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Department of Communications/
News Bureau
22 Davis Hall, 10 Lippitt Road, Kingston, RI 0288
Phone: 401-874-2116 Fax: 401-874-7872

URI program puts computers into hands
of disadvantaged students

KINGSTON, R.I. -- October 19, 2000 -- The University of Rhode Island has launched a program that puts computers into the hands of disadvantaged students.

Bridging the Digital Divide is a pilot program providing seven students enrolled in URI's Special Programs for Talent Development with recycled computers at no cost. In addition, the program incorporates a cross-cultural experience for the participants.

At the beginning of the fall semester, the students received recycled computers through this program. They will keep the units through the completion of their degrees and return them to the program for use by other students.

The Talent Development students now in the program have each been paired with a mentor from a different cultural group to foster cultural and ethnic learning and to gain valuable computer skills including word processing and internet use.

The mentors receive credits for their participation through a URI community service course that links computer skills with cultural sensitivity.

To keep the computer, Talent Development students must attend a weekly seminar, complete assignments, and meet with mentors and program advisers outside the classroom. Most importantly, the students become the mentors the following academic year.

The program developed out of a university planning session over the summer during which students, faculty and staff discussed a strong need to equip disadvantaged students with technology. This spawned Bridging the Digital Divide, a program headed by Graham Bell, the URI bookstore assistant administrator.

"While working on a no-interest installment payment program for computers, I realized that there were still a number of students that I couldn't reach," Bell said. "I wanted to develop a program that could fill that need."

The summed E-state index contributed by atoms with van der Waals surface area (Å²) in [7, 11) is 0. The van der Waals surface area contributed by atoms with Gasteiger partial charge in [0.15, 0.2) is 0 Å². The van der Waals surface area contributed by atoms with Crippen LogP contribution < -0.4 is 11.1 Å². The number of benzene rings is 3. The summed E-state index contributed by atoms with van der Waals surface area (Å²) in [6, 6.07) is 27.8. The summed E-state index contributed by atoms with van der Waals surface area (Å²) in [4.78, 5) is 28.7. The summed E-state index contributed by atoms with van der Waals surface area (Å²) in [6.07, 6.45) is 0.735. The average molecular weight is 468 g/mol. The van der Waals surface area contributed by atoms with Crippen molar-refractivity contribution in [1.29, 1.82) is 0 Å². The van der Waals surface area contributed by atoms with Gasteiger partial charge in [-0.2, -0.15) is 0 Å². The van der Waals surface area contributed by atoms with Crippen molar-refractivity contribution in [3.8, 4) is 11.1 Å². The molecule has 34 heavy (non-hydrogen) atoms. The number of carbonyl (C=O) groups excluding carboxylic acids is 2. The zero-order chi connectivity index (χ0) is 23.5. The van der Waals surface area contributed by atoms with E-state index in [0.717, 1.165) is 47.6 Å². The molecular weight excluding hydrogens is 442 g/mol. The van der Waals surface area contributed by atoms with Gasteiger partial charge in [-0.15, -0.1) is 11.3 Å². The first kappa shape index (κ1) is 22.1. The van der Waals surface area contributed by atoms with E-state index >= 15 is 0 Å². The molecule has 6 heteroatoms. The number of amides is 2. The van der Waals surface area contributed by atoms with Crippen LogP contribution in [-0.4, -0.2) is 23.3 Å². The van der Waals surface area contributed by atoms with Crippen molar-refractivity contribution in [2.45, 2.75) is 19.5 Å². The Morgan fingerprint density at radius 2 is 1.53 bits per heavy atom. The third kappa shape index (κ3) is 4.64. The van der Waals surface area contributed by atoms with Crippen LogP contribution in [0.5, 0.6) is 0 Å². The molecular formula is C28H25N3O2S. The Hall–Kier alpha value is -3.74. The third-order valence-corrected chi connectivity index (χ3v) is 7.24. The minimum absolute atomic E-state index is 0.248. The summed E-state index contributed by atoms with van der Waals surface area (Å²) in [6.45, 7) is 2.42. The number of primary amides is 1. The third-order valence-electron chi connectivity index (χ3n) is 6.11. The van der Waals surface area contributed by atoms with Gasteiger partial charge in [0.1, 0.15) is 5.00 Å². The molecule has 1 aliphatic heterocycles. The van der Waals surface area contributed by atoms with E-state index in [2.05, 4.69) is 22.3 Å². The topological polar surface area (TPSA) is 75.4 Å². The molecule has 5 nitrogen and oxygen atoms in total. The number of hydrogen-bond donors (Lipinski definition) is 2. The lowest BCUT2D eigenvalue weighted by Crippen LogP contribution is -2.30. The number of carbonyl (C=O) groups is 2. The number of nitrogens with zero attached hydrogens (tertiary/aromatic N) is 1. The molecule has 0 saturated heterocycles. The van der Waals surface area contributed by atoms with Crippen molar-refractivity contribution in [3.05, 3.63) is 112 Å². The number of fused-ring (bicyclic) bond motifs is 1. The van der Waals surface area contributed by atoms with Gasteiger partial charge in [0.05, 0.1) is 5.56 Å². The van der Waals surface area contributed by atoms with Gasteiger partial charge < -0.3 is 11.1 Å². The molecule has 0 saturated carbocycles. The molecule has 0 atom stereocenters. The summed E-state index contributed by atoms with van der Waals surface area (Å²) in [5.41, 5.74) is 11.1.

Results from a survey conducted by Talent Development showed that only 32 percent of this year's freshman Talent Development students expected to bring a computer to URI versus 87 percent of the remaining freshman class.

The results got the attention of Gerald Williams, the director of Talent Development. "I was astounded by these statistics because the ability to compete in the current work force rests in grasping and possessing the necessary computer skills," Williams said. "Bridging the Digital Divide will provide this much needed training."

Shirley Consuegra, a specialist for the URI Feinstein Center for Service Learning, worked with Bell to add a cultural learning aspect to the program. Consuegra then collaborated with Mary Fetherston, the Language Learning Resource Center supervisor, Joan Peckham, a professor in the Computer Science Department and Lynn McGrath, a graduate assistant at the URI Multicultural Center, to establish the curriculum for the community service course.

Melvin Wade, the director of the URI Multicultural Center, appointed Lynn McGrath as the instructor for the course, and provided a computer lab for the program's weekly seminar.

Pamela Christman, manager of desktop computing for Information and Instructional Technology Services, also assisted Bell in the search for computers within the University. Christman stated that a program has been in place for more than three years to recycle computers removed from the University computer labs and put them in the hands of faculty and staff who either do not have computers or who are using outdated technology. Bridging the Digital Divide is the beginning of such a program for disadvantaged students and will require partnerships with external funding sources and vendors to obtain equipment.

Bell has already approached Apple & Dell for assistance and is also seeking government and other business support for the program.

The program will double in size for the spring semester, putting computers in the hands of 10 more students.

For Information: Dave Lavallee 401-874-2116, Keith Marshall 401-874-2116



 

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